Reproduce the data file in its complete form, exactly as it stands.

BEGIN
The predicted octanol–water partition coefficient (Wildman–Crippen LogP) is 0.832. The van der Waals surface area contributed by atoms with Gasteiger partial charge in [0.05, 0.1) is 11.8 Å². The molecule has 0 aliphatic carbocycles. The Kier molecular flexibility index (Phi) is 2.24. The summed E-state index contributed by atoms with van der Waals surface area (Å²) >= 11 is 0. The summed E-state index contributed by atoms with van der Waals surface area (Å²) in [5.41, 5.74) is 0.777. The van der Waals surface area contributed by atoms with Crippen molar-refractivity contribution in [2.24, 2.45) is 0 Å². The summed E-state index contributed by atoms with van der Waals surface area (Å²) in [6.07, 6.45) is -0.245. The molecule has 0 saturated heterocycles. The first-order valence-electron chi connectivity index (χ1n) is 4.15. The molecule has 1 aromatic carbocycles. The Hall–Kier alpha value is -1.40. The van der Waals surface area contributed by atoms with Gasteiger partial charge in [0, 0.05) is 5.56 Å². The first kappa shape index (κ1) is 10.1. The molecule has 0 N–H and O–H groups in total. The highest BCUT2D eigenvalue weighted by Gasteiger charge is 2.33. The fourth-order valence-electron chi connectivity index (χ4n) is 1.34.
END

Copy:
The predicted octanol–water partition coefficient (Wildman–Crippen LogP) is 0.832. The van der Waals surface area contributed by atoms with Gasteiger partial charge in [0.05, 0.1) is 11.8 Å². The molecule has 0 aliphatic carbocycles. The Kier molecular flexibility index (Phi) is 2.24. The summed E-state index contributed by atoms with van der Waals surface area (Å²) >= 11 is 0. The summed E-state index contributed by atoms with van der Waals surface area (Å²) in [5.41, 5.74) is 0.777. The van der Waals surface area contributed by atoms with Crippen molar-refractivity contribution in [2.24, 2.45) is 0 Å². The summed E-state index contributed by atoms with van der Waals surface area (Å²) in [6.07, 6.45) is -0.245. The molecule has 0 saturated heterocycles. The first-order valence-electron chi connectivity index (χ1n) is 4.15. The molecule has 1 aromatic carbocycles. The Hall–Kier alpha value is -1.40. The van der Waals surface area contributed by atoms with Gasteiger partial charge in [0, 0.05) is 5.56 Å². The first kappa shape index (κ1) is 10.1. The molecule has 0 N–H and O–H groups in total. The highest BCUT2D eigenvalue weighted by Gasteiger charge is 2.33. The fourth-order valence-electron chi connectivity index (χ4n) is 1.34.